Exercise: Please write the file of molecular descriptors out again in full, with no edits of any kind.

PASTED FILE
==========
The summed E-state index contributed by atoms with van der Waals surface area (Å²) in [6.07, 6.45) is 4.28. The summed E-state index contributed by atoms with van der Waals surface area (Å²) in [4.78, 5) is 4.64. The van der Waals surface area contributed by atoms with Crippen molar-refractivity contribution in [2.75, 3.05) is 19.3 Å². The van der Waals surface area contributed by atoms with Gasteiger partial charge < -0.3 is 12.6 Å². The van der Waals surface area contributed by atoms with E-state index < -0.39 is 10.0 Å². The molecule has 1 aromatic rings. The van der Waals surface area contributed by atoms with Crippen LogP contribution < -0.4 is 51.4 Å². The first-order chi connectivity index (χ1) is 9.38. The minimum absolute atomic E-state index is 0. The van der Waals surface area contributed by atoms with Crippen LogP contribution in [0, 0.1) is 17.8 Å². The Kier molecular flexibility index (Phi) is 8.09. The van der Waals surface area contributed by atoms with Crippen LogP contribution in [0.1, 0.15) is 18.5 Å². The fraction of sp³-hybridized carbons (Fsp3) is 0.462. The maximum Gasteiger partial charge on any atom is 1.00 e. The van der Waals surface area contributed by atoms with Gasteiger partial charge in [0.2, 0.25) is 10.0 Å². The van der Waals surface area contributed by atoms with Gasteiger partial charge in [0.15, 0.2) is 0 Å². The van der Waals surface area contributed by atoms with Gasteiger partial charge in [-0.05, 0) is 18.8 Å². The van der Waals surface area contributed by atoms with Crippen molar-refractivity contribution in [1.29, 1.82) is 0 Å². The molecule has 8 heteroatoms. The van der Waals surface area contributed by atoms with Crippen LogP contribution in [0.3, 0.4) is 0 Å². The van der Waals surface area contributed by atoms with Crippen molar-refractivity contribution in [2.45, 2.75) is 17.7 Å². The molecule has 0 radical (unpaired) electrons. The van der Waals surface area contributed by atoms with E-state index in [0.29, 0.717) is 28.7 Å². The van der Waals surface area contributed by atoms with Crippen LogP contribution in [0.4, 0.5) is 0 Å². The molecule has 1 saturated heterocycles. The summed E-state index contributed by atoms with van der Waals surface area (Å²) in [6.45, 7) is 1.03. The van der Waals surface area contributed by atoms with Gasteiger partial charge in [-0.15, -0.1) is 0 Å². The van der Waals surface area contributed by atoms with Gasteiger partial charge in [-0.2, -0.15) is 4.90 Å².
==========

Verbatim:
The summed E-state index contributed by atoms with van der Waals surface area (Å²) in [6.07, 6.45) is 4.28. The summed E-state index contributed by atoms with van der Waals surface area (Å²) in [4.78, 5) is 4.64. The van der Waals surface area contributed by atoms with Crippen molar-refractivity contribution in [2.75, 3.05) is 19.3 Å². The van der Waals surface area contributed by atoms with Gasteiger partial charge < -0.3 is 12.6 Å². The van der Waals surface area contributed by atoms with E-state index < -0.39 is 10.0 Å². The molecule has 1 aromatic rings. The van der Waals surface area contributed by atoms with Crippen LogP contribution < -0.4 is 51.4 Å². The first-order chi connectivity index (χ1) is 9.38. The minimum absolute atomic E-state index is 0. The van der Waals surface area contributed by atoms with Crippen LogP contribution in [0, 0.1) is 17.8 Å². The Kier molecular flexibility index (Phi) is 8.09. The van der Waals surface area contributed by atoms with Crippen LogP contribution in [0.1, 0.15) is 18.5 Å². The fraction of sp³-hybridized carbons (Fsp3) is 0.462. The maximum Gasteiger partial charge on any atom is 1.00 e. The van der Waals surface area contributed by atoms with Gasteiger partial charge in [0.2, 0.25) is 10.0 Å². The van der Waals surface area contributed by atoms with Gasteiger partial charge in [0.15, 0.2) is 0 Å². The van der Waals surface area contributed by atoms with Gasteiger partial charge in [-0.05, 0) is 18.8 Å². The van der Waals surface area contributed by atoms with Crippen molar-refractivity contribution in [1.29, 1.82) is 0 Å². The molecule has 8 heteroatoms. The van der Waals surface area contributed by atoms with Crippen LogP contribution in [0.3, 0.4) is 0 Å². The van der Waals surface area contributed by atoms with Crippen molar-refractivity contribution in [2.45, 2.75) is 17.7 Å². The molecule has 0 radical (unpaired) electrons. The van der Waals surface area contributed by atoms with E-state index in [0.29, 0.717) is 28.7 Å². The van der Waals surface area contributed by atoms with Crippen LogP contribution in [0.4, 0.5) is 0 Å². The molecule has 1 saturated heterocycles. The summed E-state index contributed by atoms with van der Waals surface area (Å²) in [6.45, 7) is 1.03. The van der Waals surface area contributed by atoms with Gasteiger partial charge in [-0.15, -0.1) is 0 Å². The van der Waals surface area contributed by atoms with Gasteiger partial charge in [-0.2, -0.15) is 4.90 Å².